To control any RC vehicle, you need a radio transmitter to send control commands to the model.
If you have more than one model, or want to buy model and transmitter separately, you need to ensure that radio protocols of your receiver and your transmitter are matching.
If you keep buying RTFs, you end up with a pile of cheap controllers that are all incompatible to each other.
So you are serious about this hobby, you need *one* good transmitter and a strategy!
The most common frequency for radio control links is 2.4GHz. All modern RC protocols on 2.4GHz use some sort of signal spreading system, which lets the signal hop across the available bandwidth and look for "free air space" automatically, and allows the connection to co-exist with other RF activity (e.g. other FPV pilots) on the same 2.4GHz band.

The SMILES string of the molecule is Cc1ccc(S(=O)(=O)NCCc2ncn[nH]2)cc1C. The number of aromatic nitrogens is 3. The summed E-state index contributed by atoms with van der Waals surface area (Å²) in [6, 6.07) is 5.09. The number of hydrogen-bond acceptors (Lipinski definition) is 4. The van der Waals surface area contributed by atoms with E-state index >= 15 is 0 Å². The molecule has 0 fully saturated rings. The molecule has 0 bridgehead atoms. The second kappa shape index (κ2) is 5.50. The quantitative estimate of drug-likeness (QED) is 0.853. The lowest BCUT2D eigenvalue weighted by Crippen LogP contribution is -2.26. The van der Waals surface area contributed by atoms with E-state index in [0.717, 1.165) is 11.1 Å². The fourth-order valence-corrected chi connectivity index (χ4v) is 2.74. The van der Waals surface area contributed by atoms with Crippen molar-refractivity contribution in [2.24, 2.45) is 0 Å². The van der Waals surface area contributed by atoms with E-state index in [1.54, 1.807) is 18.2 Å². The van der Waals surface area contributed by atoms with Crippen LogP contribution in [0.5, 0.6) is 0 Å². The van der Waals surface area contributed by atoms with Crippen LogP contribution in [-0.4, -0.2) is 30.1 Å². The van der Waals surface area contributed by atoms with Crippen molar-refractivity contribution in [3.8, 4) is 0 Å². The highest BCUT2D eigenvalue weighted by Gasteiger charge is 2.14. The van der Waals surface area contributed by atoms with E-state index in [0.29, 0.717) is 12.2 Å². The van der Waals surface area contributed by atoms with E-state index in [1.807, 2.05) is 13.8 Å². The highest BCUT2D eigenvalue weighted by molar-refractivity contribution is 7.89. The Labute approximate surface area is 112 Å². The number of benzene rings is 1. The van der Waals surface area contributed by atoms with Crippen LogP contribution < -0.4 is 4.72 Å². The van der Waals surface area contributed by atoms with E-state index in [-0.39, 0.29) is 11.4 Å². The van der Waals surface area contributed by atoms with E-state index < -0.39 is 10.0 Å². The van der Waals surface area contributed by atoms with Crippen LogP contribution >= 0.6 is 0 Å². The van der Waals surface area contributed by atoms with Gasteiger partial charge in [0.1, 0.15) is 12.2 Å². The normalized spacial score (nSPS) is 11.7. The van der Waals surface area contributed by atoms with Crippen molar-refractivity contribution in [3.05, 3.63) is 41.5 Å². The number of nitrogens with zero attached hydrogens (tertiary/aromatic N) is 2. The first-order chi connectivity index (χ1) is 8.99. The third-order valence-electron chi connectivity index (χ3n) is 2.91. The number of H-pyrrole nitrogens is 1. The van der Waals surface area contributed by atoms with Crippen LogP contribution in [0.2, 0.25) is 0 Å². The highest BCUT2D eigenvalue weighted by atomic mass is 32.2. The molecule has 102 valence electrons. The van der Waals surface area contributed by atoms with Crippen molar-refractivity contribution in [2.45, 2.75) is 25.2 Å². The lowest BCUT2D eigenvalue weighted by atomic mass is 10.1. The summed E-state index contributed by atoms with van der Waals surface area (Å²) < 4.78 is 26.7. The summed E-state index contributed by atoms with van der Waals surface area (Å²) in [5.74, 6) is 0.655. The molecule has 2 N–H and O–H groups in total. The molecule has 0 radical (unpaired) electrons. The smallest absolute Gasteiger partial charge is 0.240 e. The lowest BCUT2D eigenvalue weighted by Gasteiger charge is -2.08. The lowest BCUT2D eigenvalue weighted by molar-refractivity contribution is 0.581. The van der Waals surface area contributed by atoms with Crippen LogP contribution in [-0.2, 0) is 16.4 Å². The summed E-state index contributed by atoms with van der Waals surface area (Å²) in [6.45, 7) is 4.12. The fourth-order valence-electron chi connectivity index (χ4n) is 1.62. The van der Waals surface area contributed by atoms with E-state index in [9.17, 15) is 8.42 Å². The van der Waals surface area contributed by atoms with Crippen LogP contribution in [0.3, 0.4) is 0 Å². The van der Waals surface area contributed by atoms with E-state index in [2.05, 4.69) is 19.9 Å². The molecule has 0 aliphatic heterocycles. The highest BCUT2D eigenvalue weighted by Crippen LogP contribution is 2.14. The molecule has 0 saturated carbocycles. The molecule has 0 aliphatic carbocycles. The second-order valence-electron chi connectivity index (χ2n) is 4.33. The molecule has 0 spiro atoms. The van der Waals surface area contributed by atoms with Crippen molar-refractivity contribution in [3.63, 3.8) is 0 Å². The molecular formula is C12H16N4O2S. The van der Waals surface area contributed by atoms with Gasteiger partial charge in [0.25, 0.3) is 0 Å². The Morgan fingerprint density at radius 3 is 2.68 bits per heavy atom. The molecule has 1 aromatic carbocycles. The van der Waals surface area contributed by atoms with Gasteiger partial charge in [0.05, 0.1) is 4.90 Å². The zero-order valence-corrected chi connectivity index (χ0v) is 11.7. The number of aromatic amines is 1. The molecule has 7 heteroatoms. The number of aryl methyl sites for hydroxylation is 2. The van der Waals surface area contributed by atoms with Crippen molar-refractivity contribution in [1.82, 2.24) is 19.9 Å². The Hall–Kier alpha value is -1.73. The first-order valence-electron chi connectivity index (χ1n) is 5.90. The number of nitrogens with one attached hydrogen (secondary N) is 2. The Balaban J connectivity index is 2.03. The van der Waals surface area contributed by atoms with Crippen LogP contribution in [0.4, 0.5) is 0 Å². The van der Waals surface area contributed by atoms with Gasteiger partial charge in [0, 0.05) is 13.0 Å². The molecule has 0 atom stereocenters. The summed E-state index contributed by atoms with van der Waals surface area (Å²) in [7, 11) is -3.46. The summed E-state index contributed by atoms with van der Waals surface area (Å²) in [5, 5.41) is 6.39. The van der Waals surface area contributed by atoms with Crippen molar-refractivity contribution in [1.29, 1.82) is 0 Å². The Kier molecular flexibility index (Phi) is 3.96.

The three most popular radio protocols for micro quads are DSM, FrSky and FlySky.
All three protocols are basically doing the same thing, telling your copter where to fly. But they are not compatible to each other. A DSM transmitter will not work with a FrSky of FlySky receiver.
DSM is a protocol used first and primarily by Spektrum, a US based company that makes a large range of very good quality and very easy to use radio transmitters. The main disadvantage of Spektrum radios is the high price.
FrSky is a protocol used by a Chinese company producing "Taranis" radios. These transmitter run the open source operating system OpenTX, which means that even the entry level hardware supports advanced features. You are not paying for the features, just for the hardware. And thanks to an avid community, the features in a $150 OpenTX radio go beyond what you can do on the flagship Spektrum. But you need to learn a few things and do some complicated stuff yourself.
You can get spare parts and upgrade parts (e.g. hall sensor gimbals) for Taranis radios.
FlySky makes cheap transmitters. They are better than most stock transmitters that you get in a RTF box, but they are significanly behind Spektrum and Taranis in hardware quality and features.
When you understand the control link and protocol, make yourself familiar with 5.8GHz video transmission! Read on..